North Dakota Senate votes to study data privacy issues

Fargo Republican Rep. Jim Kasper listens to Gregory Stites, an attorney for supporters of the new anti-corruption language in the North Dakota constitution, during a meeting at the state Capitol Wednesday, Jan. 30, 2019. John Hageman / Forum News Service
Fargo Republican Rep. Jim Kasper listens to Gregory Stites, an attorney for supporters of the new anti-corruption language in the North Dakota constitution, during a meeting at the state Capitol Wednesday, Jan. 30, 2019. John Hageman / Forum News ServiceJohn Hageman / Forum News Service

BISMARCK -- North Dakota senators agreed to study data privacy issues after national scandals grabbed headlines and prompted congressional hearings Wednesday, March 20.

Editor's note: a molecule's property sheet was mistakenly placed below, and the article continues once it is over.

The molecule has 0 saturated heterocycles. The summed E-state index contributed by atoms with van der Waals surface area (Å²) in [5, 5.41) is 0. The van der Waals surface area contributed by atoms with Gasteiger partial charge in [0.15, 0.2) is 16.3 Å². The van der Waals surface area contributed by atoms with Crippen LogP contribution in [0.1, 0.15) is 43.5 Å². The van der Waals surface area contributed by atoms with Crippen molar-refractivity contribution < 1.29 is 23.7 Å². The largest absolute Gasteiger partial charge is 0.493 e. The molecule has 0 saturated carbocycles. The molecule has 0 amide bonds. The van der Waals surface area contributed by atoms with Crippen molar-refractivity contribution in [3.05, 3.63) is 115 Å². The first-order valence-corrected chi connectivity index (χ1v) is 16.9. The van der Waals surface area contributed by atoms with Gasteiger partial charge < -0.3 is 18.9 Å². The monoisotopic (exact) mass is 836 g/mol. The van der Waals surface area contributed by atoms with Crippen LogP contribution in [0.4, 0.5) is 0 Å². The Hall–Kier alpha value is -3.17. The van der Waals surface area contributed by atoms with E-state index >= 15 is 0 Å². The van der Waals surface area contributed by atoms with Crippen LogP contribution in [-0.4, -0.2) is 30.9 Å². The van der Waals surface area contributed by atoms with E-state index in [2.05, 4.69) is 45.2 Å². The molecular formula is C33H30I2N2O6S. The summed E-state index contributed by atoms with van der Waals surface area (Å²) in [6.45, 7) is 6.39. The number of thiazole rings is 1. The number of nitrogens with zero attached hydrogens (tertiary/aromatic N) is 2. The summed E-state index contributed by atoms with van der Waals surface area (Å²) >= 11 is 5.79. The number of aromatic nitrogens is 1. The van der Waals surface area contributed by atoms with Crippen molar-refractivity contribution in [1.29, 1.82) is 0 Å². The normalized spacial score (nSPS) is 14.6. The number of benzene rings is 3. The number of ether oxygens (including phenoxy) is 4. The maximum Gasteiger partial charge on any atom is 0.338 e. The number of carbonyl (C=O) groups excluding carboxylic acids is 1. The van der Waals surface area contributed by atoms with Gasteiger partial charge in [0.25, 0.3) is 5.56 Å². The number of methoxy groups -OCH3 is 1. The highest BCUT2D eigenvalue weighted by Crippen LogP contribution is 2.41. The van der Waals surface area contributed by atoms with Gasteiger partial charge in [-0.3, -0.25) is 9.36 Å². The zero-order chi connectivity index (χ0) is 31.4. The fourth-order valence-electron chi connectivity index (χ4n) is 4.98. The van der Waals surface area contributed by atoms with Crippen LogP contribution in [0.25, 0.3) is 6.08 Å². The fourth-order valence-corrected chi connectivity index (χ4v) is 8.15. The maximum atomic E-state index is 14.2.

The mandated legislative study included in House Bill 1485 represents a watered-down proposal from the regulations originally proposed by Fargo Republican Rep. Jim Kasper. He pushed a bill that would have allowed consumers to request companies like Google and Facebook to delete and stop collecting their personal data.

The bill was later amended into a study after industry groups cautioned lawmakers to slow down and avoid imposing the "sweeping" mandates.

The Senate passed the study bill in a 43-2 vote, more than a month after the House approved it. Under the bill, lawmakers would study the topic between the 2019 and 2021 legislative sessions.